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Sad music when you are 'killed' increases the pleasure of playing

A game of checkers becomes much more fun when music reflects your next move. Research shows that dynamic music strengthens players' involvement in games, and the computer game industry is starting to realise the value of soundscapes.

It is something we all know. A horror film without sound is not particularly scary. In computer games, great dramas also unfold. You take a hit or are even killed. And according to new research, when music reflects the drama unfolding on the screen the pleasure of playing increases.

- We got two people to play checkers on a computer. Artificial intelligence tracked their game and adjusted the mood of the music according to their next move. If they were about to make a crucial move where they could potentially lose the game, the intensity of the music increased, says game designer and assistant professor Marco Scirea from SDU Embodied Systems for Robotics and Learning.

When the well-known board game was pepped up with atmospheric music, the pleasure of playing increased. In total, 29 people participated in the experiment and in the subsequent interview the players said that they had a better and more engaging playing experience when the music was dynamic and supported the atmospheres in the game.

Robot composer

Marco Scirea is a great music lover and has developed the robot composer MetaCompose. He has fed the artificial intelligence with completely basic musical knowledge from Western classical music: rules about which music features create feelings such as joy, excitement or fear. The robot composer follows the development of the game on the computer and composes music according to the intensity of the game.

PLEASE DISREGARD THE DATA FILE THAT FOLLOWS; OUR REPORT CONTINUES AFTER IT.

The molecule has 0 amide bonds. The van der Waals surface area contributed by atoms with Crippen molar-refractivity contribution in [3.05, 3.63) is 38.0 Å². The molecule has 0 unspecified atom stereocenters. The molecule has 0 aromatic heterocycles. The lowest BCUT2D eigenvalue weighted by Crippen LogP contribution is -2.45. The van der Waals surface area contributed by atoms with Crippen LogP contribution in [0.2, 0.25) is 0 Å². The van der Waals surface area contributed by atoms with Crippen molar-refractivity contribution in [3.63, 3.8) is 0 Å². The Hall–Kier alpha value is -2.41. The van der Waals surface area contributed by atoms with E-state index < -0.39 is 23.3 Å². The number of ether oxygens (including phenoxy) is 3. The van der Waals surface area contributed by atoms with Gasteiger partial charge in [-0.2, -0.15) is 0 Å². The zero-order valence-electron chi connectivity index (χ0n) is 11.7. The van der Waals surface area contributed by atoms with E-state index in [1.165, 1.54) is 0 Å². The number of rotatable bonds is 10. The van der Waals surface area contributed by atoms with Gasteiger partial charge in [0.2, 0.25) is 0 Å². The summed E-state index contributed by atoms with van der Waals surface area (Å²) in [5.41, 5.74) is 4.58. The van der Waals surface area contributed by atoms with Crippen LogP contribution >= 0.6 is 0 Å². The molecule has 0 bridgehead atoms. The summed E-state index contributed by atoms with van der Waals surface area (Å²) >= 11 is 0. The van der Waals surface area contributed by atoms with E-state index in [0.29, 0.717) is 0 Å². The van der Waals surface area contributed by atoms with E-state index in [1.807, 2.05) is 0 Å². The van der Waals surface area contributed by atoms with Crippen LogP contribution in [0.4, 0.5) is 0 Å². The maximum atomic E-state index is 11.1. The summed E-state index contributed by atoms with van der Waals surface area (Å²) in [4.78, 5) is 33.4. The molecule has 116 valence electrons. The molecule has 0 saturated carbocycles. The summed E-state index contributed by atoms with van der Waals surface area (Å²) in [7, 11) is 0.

- Computer games have a tendency to become boring after a while. My thesis is that this is because of the very monotonous soundscape. This is a very small study, but it's the first time that research has shown that dynamic and emotive music strengthens the playing experience.

Music strengthens different moods, and it could be interesting to research further into whether music in games can create feelings

Marco Scirea, assistant professor

Recently, Marco Scirea won the "Best Paper Award" for the best scientific article at the AudioMostly conference in Wales, and the gaming industry is gradually realising the potential of soundscapes to create more intense atmospheres in games. Marco Scirea points out Melodrive, a German startup from 2017, as a company that creates original music that matches what is happening in the game.

- Computer games are visually appealing, but now it's time to focus on what a dynamic soundscape can add. Music strengthens different moods, and it could be interesting to research further into whether music in games can create feelings. For instance, if you're stressed, can a game with the right music make you less stressed?

Read more

Do you want to work with game development? Read more about the Master of Science in Engineering - Learning and Experience Technology.

Meet the researcher

Marco Scirea is currently teaching game development at BSc and MSc in Engineering - Learning and Experience Technology. At the same time he has developed different types of games. Marco Scirea completed his PhD in Affective Music Generation and its Effect on Player Experience: the final objective was to create a system where, by using a cognitive model of the player, we would be able to identify the player's emotional state and be able to reinforce or manipulate it through the use of mood-expressive music to improve user experience.

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